The big climate news of last week, indeed maybe of the past several years, was the surprise announcement of a bilateral U.S.-China agreement setting targets for CO2 emissions out to the year 2030. Is this really such a big deal, or are climate protection advocates just grasping for any good news to offset the grim implications of a Republican takeover of the U.S. Senate? The answer is: Yes, it is a very big deal, at least if both parties fulfill their commitments. Today, I will be an optimist and assume that somehow they pull it off.
There are no obvious technical barriers but considerable political ones. Some parties are already rumbling that the United States is giving away the store for nothing much in return. We’ll see, however, that if anything it is China that is getting the short end of the stick—and a good thing, too, because the climate cares about CO2, not fairness, and if we are to have any hope of keeping warming from much exceeding 2 degrees Celsius, China will need to do more than its fair share.
Is it really such a big deal?
The United States, European Union, and China together produce more than half of the world’s annual CO2 emissions, and with the new agreement, all three have made a public undertaking limiting future emissions. (Europe has been doing its part for decades, having made its first binding commitments at the time of the Kyoto Protocol.) That by itself makes the deal a big deal, but we need to look at the nature of the commitment to see whether it is big enough to significantly improve our chances of keeping global warming below 2 C, which has been adopted as a general guideline for avoiding extremely dangerous climate change. This guideline does not mean that climate change is harmless below 2 C, or that it suddenly becomes so catastrophic above 2 C that further efforts at limiting warming are pointless, but like a highway speed limit, it serves as a useful benchmark for where you start to worry about things being really bad. By what yardstick should the “bigness” of the deal be measured? This brings us to the concept of carbon budgets.
The excess CO2 we put into the atmosphere by burning fossil fuels such as coal, oil, or natural gas is removed very slowly by ocean uptake and other geological processes. As a result, a significant portion of the CO2 we emit each year will still be in the atmosphere 10,000 years from now. As long as human activities are transferring long-buried carbon into the atmosphere in the form of CO2, the atmospheric CO2 levels will continue to rise, and they will drive ever-greater warming. CO2 accumulates in the atmosphere like mercury accumulates in the fat of a fish swimming in polluted waters. The impact of fossil-fuel burning (and deforestation) on climate depends not just on the current year’s emission but on the cumulative emissions of CO2 over all past times. The cumulative CO2 emissions are typically quoted in terms of the amount of carbon in the CO2 (which contains 27 percent carbon by weight), measured in gigatons, or billions of metric tons. (A metric ton is 1,000 kilograms, or just a bit more than an English ton.) In thinking about the human imprint on future climate, the cumulative carbon is the only number you really need to pay attention to.
It turns out that 1,000 gigatons of carbon—1 trillion tons—is roughly what it takes to warm the globe by 2 C. If we release that much carbon into the atmosphere in the form of CO2, the warming will stick around for at least 1,000 years before the globe begins to recover, even if we go cold-turkey on fossil fuels when we release our first trillion. Since the beginning of the industrial revolution, we have gotten about halfway there. It took several hundred years to emit our first half-trillion tons, but worldwide CO2 emissions are growing exponentially at a compound rate of about 2.8 percent per year (since 1950) and so it will only take another 25 years at the current rate of growth to hit a trillion tons, at which point it’s game over for the 2-degree target (though of course not too late to try to keep warming under 3 degrees). We need to eventually get CO2 emissions down to zero, but in the meantime it’s the exponential growth that’s our main enemy, since that boxes us in and leaves little time for decarbonizing the economy. The first order of business is to get off the exponential curve, otherwise we are doomed to be on the Impossible Hamster track.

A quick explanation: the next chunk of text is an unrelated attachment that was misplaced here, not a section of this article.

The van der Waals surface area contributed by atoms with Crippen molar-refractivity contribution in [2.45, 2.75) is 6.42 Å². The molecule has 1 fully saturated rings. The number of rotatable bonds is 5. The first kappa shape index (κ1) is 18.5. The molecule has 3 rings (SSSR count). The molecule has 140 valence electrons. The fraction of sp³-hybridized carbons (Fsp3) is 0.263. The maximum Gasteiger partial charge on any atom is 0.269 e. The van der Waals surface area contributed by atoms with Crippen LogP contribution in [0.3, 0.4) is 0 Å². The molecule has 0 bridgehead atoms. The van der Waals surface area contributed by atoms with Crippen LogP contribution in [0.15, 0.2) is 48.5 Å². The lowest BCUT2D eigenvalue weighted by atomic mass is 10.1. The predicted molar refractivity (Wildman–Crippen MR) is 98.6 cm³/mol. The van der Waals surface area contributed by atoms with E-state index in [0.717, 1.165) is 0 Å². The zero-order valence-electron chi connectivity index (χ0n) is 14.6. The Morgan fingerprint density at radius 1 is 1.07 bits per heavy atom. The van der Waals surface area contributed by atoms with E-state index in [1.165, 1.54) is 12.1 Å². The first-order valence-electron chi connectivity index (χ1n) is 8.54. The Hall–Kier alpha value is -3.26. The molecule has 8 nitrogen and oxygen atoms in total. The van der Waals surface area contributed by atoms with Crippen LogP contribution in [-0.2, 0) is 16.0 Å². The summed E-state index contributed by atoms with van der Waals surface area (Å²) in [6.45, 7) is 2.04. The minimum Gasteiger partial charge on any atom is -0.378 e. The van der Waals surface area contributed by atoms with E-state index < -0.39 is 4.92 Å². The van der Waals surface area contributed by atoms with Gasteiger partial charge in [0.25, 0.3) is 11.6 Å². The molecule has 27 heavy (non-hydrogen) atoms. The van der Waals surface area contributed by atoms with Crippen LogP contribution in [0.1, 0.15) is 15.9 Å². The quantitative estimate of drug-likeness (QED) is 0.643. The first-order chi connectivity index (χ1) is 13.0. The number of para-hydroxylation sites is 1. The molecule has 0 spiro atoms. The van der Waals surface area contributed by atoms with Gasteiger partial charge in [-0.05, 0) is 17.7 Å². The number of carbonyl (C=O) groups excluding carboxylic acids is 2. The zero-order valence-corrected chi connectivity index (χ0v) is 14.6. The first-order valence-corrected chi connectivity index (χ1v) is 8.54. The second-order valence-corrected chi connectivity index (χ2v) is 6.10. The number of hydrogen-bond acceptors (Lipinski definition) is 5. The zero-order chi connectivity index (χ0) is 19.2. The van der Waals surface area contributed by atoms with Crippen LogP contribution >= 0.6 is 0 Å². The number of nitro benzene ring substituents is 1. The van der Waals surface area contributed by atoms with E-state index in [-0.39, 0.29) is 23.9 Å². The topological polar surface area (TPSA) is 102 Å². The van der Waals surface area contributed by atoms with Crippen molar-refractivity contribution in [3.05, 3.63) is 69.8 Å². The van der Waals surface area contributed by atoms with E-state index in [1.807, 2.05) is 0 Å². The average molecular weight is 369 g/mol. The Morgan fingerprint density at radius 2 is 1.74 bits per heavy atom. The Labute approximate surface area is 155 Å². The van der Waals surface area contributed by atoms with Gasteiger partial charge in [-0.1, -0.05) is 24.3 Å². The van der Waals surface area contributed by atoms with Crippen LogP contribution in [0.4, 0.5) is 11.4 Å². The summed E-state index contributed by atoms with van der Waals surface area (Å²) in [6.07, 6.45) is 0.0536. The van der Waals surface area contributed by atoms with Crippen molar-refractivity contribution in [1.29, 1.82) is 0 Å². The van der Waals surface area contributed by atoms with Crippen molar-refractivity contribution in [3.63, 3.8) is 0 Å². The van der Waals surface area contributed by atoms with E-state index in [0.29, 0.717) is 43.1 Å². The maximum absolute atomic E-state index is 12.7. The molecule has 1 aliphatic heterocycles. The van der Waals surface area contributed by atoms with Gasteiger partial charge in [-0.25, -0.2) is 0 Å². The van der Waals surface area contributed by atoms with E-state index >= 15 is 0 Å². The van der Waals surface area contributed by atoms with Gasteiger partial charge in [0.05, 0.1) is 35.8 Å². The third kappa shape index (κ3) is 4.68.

It is against this goal that the U.S.-China agreement should be measured. U.S. emissions have not grown since 2005, and indeed have declined moderately despite aggregate gross domestic product growth of more than 14 percent since that time. Part of that decline has been due to substitution of natural gas for coal, and we can continue to play that game for a while longer, but to sustain the decline over a longer time will ultimately require additional measures. Obama’s agreement with China commits the United States to reducing its CO2 emissions to between 26 percent and 28 percent below the 2005 levels by 2025. The EU has committed to a 40 percent reduction below 1990 levels by 2030 and has already gotten halfway there. Accelerating the reduction of both EU and U.S. emissions helps to offset exponential growth elsewhere in the world, and we’ll soon see how that adds up. But what about China?
China is currently the black swan on the horizon when it comes to fighting exponential growth. Based on data since 1940, China’s emissions have been growing at a compounded annual rate of more than 7 percent, and at that rate it will not be many more decades before Chinese exponential growth would dominate world emissions, at a time when we need to be reducing the world exponential growth rate below its currently alarming 2.8 percent value. Under the U.S.-China bilateral agreement, the Chinese emission target is phrased very differently from the U.S. target, but with regard to slaying the exponential dragon, it is probably the most important part of the deal. The Chinese commitment is not a commitment to any specific value of emissions but rather a commitment that the country’s emissions will peak by 2030, and thereafter will not increase. The deal does not specify whether and by how much emissions will decrease after 2030, but the significance is that China is committed to get off its exponential emissions track by 2030.